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World Bank debars two companies in separate actions

The World Bank debarred a Spanish engineering company Thursday for cheating on a bid and lying about its work progress.

Ingeniería Especializada Obra Civil e Industrial S.A.U. was debarred for 28 months.

The World Bank said the company engaged in “corrupt, collusive and fraudulent practices” in connection with the bank-financed National Roads and Airport Infrastructure Project in Bolivia.

At the time of the misconduct the firm’s name was Acciona Ingeniería S.A. It operated in Bolivia through a branch office.

During bidding for work intended to improve safety and security at Bolivia’s Rurrenabaque Airport, the Spanish company arranged “to replace a bid form following bid submission,” the World Bank said.

After winning the contract, the company approved certificates inflating the progress of its work.

“The debarment makes Ingeniería Especializada Obra Civil e Industrial S.A.U. ineligible to participate in World Bank-financed projects,” the bank said.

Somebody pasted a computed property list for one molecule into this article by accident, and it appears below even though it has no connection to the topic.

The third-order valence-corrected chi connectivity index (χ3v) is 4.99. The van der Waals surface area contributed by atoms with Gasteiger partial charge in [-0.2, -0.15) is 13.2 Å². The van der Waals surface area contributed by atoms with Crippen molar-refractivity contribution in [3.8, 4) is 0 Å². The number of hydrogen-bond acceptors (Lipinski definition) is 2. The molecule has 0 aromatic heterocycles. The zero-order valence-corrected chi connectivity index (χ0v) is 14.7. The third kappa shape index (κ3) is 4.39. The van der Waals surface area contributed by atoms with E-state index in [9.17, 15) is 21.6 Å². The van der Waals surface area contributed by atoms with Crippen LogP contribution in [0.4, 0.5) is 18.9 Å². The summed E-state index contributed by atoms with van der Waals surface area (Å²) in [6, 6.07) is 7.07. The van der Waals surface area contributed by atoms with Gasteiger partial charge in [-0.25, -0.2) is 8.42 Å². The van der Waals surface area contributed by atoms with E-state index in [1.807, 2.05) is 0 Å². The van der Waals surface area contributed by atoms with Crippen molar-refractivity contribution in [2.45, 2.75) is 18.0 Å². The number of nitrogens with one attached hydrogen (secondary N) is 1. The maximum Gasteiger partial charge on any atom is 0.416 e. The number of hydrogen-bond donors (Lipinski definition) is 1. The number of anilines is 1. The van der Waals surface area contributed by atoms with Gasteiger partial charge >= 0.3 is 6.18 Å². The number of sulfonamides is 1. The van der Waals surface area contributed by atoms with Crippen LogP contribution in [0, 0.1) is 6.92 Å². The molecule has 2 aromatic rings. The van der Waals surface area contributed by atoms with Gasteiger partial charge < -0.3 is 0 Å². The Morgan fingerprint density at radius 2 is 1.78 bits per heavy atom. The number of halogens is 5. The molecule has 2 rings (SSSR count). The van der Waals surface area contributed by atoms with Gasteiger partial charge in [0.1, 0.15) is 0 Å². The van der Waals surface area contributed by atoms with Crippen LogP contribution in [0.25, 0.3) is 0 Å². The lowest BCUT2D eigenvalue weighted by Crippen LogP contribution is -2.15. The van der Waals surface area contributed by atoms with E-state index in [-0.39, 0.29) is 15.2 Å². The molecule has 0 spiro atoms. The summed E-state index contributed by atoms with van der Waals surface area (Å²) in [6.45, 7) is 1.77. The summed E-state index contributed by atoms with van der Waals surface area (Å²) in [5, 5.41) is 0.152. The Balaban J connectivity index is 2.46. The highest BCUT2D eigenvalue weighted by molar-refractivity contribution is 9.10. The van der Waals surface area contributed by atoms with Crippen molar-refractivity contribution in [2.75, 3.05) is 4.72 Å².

The 28-month debarment qualifies for cross-debarment by the Asian Development Bank, the European Bank for Reconstruction and Development, the Inter-American Development Bank, and the African Development Bank.

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In an unrelated case Thursday, the World Bank announced the eight-month debarment of Nepal-based consulting firm Centre for Natural Resources Management, Analysis, Training and Policy Research (Narma).

Narma submitted an invoice for payment under a World Bank-financed project for work that it had already “substantially completed” before it was awarded the contract.

The contract was for the Project for Agriculture Commercialization and Trade (PACT Project) in Nepal.

The PACT Project was designed to improve the competitiveness of smallholder farmers and the agribusiness sector in various districts in Nepal.

The eight-month debarment is not eligible for cross debarment by other development banks. To be eligible for cross debarment, the duration must be more than a year.

A list of all World Bank debarred entities and individuals is here.

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Richard L. Cassin is editor at large of the FCPA Blog.

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